Michelle Obama on the challenges she's faced in her marriage to Barack Obama


Michelle and Barack Obama might be most people’s definition of couple goals, but that doesn’t mean the two haven’t faced challenges in their nearly 30 years of marriage.

The former first lady sat down with late night host and comedian Conan O’Brien to talk about marriage ― and the many phases one marriage can have ― on the latest episode of her exclusive Spotify podcast, released Wednesday.

“People aren’t perfect. Marriage is hard. It’s a struggle for everyone,” she said, adding that when children enter the picture, it’s even tougher on a relationship at some points.

Young couples go through hard times, and then they “give up,” Michelle Obama said, because “nobody told them that this time is hard.”

“You’ve got to know that there are going to be times ― long periods of time ― when you can’t stand each other,” she said, joking that, “There were times that I wanted to push Barack out of the window. And I say that, because it’s like, you’ve got to know the feelings will be intense. But that doesn’t mean you quit.”

Michelle Obama added that “these periods can last a long time,” even years, in a relationship. But that’s no reason to throw the towel in.

“But we don’t talk about that, so young couples, they face these challenges, and they’re ready to give up because they think they’re broken,” she said.

“I just want to say, look, if that breaks a marriage, then Barack and I have been broken off and on, throughout our marriage, but we have a very strong marriage,” the former first lady added. “And if I had given up on it, if I had walked away from it, in those tough times, then I would’ve missed all the beauty that was there as well.”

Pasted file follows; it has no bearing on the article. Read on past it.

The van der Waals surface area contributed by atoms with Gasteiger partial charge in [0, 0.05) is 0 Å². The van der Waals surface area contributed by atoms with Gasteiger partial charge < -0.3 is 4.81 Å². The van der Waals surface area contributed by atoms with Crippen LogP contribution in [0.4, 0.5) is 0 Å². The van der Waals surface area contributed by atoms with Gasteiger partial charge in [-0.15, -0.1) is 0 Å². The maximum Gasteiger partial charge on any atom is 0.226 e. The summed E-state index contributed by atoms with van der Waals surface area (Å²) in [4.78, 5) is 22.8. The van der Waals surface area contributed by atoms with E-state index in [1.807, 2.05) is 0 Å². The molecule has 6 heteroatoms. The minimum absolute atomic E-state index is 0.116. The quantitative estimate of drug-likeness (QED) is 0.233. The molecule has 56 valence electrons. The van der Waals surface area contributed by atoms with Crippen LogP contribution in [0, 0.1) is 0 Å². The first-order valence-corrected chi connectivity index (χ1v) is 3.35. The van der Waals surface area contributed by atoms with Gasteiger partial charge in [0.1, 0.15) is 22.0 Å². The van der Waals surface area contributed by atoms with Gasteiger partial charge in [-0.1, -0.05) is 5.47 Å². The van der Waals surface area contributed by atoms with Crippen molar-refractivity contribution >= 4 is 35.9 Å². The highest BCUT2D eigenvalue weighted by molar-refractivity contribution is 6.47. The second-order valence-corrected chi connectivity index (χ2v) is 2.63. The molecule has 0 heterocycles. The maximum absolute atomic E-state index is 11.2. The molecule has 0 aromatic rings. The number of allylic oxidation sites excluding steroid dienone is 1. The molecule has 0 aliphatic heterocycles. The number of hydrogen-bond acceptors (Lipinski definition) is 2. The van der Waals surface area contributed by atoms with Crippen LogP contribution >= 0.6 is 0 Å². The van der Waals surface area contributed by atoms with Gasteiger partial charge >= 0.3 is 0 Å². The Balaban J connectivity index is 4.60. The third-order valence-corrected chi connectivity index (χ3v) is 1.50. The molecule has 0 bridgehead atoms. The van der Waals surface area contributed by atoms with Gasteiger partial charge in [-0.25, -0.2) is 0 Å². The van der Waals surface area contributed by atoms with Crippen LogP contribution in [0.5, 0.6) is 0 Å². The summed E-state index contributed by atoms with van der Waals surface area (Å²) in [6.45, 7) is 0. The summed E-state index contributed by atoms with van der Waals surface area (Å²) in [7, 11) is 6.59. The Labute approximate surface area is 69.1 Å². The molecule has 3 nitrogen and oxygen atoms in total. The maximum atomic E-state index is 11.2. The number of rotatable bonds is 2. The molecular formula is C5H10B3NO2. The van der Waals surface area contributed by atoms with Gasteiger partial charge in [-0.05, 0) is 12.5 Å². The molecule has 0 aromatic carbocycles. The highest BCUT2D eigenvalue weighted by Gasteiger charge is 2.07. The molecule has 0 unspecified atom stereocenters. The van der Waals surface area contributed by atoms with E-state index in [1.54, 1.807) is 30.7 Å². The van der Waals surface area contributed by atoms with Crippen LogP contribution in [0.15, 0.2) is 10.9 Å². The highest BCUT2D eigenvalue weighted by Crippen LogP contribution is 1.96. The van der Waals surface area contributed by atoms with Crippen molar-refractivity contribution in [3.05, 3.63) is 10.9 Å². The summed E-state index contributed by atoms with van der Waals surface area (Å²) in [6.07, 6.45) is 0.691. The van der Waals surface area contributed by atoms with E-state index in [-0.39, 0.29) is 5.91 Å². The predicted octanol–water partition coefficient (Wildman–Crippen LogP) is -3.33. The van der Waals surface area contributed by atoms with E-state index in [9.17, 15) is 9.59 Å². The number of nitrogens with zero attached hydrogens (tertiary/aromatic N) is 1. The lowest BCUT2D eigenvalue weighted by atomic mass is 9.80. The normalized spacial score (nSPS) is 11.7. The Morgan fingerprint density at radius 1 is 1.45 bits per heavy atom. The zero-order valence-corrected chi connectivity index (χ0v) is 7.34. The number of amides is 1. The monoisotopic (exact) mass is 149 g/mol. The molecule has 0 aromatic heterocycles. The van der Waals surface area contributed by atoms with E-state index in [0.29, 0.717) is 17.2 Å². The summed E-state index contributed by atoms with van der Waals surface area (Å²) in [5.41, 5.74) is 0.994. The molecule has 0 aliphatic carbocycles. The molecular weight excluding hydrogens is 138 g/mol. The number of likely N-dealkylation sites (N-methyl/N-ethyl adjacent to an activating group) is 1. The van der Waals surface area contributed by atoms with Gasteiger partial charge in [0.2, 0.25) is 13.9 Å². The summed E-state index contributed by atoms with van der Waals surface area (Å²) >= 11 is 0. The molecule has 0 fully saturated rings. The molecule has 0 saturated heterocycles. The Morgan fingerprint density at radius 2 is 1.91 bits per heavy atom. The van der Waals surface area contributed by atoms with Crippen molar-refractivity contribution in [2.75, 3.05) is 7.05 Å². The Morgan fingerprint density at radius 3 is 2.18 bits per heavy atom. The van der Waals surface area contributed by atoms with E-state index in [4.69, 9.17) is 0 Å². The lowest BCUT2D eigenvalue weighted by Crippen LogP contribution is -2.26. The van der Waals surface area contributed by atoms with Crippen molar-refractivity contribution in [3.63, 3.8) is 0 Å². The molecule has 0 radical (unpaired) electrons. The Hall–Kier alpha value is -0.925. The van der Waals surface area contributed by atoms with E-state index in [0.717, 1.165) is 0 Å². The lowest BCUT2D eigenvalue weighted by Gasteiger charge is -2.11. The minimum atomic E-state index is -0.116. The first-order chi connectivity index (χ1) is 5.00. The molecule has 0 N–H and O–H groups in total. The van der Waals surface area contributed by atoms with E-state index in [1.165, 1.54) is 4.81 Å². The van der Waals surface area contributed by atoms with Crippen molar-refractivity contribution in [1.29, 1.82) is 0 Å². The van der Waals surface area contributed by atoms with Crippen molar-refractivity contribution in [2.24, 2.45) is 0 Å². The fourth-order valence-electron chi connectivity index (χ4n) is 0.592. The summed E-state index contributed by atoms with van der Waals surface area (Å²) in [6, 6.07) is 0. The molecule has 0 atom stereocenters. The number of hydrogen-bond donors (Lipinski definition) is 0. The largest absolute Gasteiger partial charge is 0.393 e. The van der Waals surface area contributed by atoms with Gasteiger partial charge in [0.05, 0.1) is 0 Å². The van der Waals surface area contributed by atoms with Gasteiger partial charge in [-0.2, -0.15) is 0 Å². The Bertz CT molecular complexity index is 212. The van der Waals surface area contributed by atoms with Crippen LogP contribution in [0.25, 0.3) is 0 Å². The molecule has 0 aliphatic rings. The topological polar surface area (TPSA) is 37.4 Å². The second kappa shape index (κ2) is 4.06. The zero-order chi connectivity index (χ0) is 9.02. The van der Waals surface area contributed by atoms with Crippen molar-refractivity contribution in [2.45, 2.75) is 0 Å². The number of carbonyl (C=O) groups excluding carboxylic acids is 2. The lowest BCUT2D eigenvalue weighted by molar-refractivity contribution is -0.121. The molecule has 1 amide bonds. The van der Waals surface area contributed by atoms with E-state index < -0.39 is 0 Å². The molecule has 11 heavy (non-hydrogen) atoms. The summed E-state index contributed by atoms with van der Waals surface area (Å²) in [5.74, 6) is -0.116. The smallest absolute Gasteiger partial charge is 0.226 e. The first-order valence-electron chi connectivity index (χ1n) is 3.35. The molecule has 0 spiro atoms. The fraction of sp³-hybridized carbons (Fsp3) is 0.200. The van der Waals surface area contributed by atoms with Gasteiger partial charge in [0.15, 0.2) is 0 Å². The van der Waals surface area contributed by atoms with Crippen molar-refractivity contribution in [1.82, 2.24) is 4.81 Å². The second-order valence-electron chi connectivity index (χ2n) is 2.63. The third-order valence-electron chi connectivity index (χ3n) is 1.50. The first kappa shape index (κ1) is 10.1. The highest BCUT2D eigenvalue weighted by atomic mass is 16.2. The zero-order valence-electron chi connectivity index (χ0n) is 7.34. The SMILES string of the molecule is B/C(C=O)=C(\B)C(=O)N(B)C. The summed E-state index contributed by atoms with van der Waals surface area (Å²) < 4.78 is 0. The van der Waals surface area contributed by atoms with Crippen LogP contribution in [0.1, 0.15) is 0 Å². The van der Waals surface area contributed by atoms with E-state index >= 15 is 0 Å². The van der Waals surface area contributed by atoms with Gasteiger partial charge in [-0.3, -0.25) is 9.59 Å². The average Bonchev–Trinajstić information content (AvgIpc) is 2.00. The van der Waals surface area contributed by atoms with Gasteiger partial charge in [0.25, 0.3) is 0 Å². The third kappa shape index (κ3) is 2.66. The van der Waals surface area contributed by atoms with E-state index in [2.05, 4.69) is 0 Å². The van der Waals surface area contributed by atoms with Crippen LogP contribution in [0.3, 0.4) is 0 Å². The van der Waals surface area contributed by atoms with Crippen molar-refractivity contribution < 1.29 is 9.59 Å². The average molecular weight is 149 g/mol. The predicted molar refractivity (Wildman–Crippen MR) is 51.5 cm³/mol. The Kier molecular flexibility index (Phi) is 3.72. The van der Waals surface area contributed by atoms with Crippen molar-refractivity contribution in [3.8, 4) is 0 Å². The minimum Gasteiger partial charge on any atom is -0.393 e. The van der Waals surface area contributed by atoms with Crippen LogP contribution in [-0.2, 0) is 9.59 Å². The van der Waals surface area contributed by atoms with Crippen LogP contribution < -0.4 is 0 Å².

In Michelle’s memoir, “Becoming,” she opens up about going to marriage counseling with Barack after their daughters, Malia and Sasha, were born.

During an interview with Oprah Winfrey prior to the book’s release, the author said that counseling was a much different experience than she expected it to be.

“It was about me exploring my sense of happiness and my voice ― the notion that you come to a relationship whole and that I couldn’t look to Barack and he couldn’t look to me to be everything,” she said.

“We had to make our everything on our own. What clicked in me was that I need support and I need some from him,” Michelle added. “But I needed to figure out how to build my life in a way that works for me.”

  • This article originally appeared on HuffPost.